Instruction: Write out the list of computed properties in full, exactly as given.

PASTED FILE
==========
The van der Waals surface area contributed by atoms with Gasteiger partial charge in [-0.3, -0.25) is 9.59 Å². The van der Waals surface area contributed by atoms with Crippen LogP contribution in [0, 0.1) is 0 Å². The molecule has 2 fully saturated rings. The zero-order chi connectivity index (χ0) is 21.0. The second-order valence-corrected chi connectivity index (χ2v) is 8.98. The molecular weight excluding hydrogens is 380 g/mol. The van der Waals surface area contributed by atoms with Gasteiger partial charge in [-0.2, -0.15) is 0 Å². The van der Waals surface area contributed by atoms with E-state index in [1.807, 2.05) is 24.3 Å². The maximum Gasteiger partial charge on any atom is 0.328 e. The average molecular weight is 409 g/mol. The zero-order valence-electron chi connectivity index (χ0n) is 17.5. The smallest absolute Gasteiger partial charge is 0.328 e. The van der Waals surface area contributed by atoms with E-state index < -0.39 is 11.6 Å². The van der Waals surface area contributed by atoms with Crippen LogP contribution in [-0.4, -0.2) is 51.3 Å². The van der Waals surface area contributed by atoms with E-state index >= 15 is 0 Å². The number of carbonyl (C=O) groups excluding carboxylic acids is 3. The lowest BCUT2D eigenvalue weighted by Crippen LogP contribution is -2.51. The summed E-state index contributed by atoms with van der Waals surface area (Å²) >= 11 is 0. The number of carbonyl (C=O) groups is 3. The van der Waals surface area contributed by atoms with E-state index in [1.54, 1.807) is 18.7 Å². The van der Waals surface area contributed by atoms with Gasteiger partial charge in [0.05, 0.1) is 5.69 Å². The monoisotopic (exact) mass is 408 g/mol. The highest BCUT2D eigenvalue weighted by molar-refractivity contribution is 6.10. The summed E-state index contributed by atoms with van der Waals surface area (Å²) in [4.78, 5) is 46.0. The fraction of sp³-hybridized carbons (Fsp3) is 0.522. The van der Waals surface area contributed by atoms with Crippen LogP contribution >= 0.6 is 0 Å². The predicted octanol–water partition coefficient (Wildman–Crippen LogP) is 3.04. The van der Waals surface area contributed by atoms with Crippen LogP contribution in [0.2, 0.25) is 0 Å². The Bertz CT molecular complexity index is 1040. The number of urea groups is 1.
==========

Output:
The van der Waals surface area contributed by atoms with Gasteiger partial charge in [-0.3, -0.25) is 9.59 Å². The van der Waals surface area contributed by atoms with Crippen LogP contribution in [0, 0.1) is 0 Å². The molecule has 2 fully saturated rings. The zero-order chi connectivity index (χ0) is 21.0. The second-order valence-corrected chi connectivity index (χ2v) is 8.98. The molecular weight excluding hydrogens is 380 g/mol. The van der Waals surface area contributed by atoms with Gasteiger partial charge in [-0.2, -0.15) is 0 Å². The van der Waals surface area contributed by atoms with E-state index in [1.807, 2.05) is 24.3 Å². The maximum Gasteiger partial charge on any atom is 0.328 e. The average molecular weight is 409 g/mol. The zero-order valence-electron chi connectivity index (χ0n) is 17.5. The smallest absolute Gasteiger partial charge is 0.328 e. The van der Waals surface area contributed by atoms with E-state index < -0.39 is 11.6 Å². The van der Waals surface area contributed by atoms with Crippen LogP contribution in [-0.4, -0.2) is 51.3 Å². The van der Waals surface area contributed by atoms with E-state index >= 15 is 0 Å². The number of carbonyl (C=O) groups excluding carboxylic acids is 3. The lowest BCUT2D eigenvalue weighted by Crippen LogP contribution is -2.51. The summed E-state index contributed by atoms with van der Waals surface area (Å²) >= 11 is 0. The number of carbonyl (C=O) groups is 3. The van der Waals surface area contributed by atoms with E-state index in [1.54, 1.807) is 18.7 Å². The van der Waals surface area contributed by atoms with Gasteiger partial charge in [0.05, 0.1) is 5.69 Å². The monoisotopic (exact) mass is 408 g/mol. The highest BCUT2D eigenvalue weighted by molar-refractivity contribution is 6.10. The summed E-state index contributed by atoms with van der Waals surface area (Å²) in [4.78, 5) is 46.0. The fraction of sp³-hybridized carbons (Fsp3) is 0.522. The van der Waals surface area contributed by atoms with Crippen LogP contribution >= 0.6 is 0 Å². The predicted octanol–water partition coefficient (Wildman–Crippen LogP) is 3.04. The van der Waals surface area contributed by atoms with Crippen LogP contribution in [0.2, 0.25) is 0 Å². The Bertz CT molecular complexity index is 1040. The number of urea groups is 1.